Silk Production: How Silk is Made
For centuries silk has rightfully enjoyed a reputation as a luxurious and sensuous fabric, one associated with wealth and success. It is one of the oldest textile fibers known to man.
Cultivation is a difficult process that begins with the silk moth. The moth lays hundreds of eggs about the size of a pinhead that are examined and discarded if they are diseased. The eggs are then put in cold storage for six to ten months until the mulberry trees bud.
After incubation, the eggs hatch into larvae. For about a month these larvae live in a carefully controlled environment eating cleaned, chopped mulberry leaves. They grow quickly and become caterpillars called silk worms. The silk worm is quite discerning about its environment. If the conditions are less than ideal, the silkworm produces inferior silk, or no silk.
The silkworm then starts to spin a cocoon for itself to protect it while it transforms into a moth. A single cocoon yields 1,600 - 5280 feet of continuous filament. It is this length of fiber that makes silk fabric unlike any other type of fiber.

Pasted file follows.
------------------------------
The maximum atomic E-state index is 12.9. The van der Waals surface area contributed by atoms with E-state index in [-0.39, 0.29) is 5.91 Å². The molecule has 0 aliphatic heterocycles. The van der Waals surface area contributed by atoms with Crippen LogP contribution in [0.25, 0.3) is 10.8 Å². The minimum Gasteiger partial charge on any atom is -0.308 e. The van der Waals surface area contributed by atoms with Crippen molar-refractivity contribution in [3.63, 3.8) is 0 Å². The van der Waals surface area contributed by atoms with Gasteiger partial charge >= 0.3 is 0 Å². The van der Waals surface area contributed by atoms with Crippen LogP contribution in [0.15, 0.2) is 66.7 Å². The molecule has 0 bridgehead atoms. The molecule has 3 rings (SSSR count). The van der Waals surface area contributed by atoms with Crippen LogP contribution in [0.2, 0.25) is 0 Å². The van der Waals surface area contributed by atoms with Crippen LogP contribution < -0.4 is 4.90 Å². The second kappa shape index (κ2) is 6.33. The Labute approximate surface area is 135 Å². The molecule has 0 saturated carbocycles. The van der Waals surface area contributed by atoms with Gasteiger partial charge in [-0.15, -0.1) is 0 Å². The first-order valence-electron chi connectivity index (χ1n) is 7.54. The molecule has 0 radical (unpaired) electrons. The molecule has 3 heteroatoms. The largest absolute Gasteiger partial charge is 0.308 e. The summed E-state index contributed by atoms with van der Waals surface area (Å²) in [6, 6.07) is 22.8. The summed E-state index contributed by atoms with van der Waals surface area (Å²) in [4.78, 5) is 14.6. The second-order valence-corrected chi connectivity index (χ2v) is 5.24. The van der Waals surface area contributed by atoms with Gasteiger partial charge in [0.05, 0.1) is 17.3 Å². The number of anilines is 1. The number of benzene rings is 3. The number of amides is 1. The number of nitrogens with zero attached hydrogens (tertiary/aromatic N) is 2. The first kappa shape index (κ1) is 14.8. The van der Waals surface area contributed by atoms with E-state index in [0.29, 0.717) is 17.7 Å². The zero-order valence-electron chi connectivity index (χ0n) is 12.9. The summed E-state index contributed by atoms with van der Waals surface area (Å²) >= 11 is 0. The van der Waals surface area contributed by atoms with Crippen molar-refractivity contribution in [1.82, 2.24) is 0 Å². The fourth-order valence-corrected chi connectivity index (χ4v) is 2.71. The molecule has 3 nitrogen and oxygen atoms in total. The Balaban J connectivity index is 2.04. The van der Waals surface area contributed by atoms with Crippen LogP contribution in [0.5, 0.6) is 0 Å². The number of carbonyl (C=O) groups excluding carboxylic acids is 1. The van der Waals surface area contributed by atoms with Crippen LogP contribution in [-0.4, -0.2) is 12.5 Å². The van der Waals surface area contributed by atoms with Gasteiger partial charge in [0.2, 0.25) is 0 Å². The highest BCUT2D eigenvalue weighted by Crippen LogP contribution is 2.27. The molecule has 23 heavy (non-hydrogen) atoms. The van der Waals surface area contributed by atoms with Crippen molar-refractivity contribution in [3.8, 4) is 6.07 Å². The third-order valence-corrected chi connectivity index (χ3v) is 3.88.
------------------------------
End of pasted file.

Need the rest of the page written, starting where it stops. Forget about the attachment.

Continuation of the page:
- Is the strongest natural fiber. A steel filament of the same diameter as silk will break before a filament of silk will.
- Is porous, which allows it to breathe and absorb moisture. Therefore it’s cool in the summer, and warm in the winter.
- Is easy to dye and takes on deep colors beautifully. Often silk is dyed in bright or iridescent colors. Depending on the weave, silk prints often look almost as good on the back side as on the front.
- Reflects the light because of its smooth fiber. This creates luster and beauty.
- Silk is tough. Tougher than cotton and fine wool. It also has a natural resistance to mold.
- Retains its shape, drapes beautifully, and has a silky feel all its own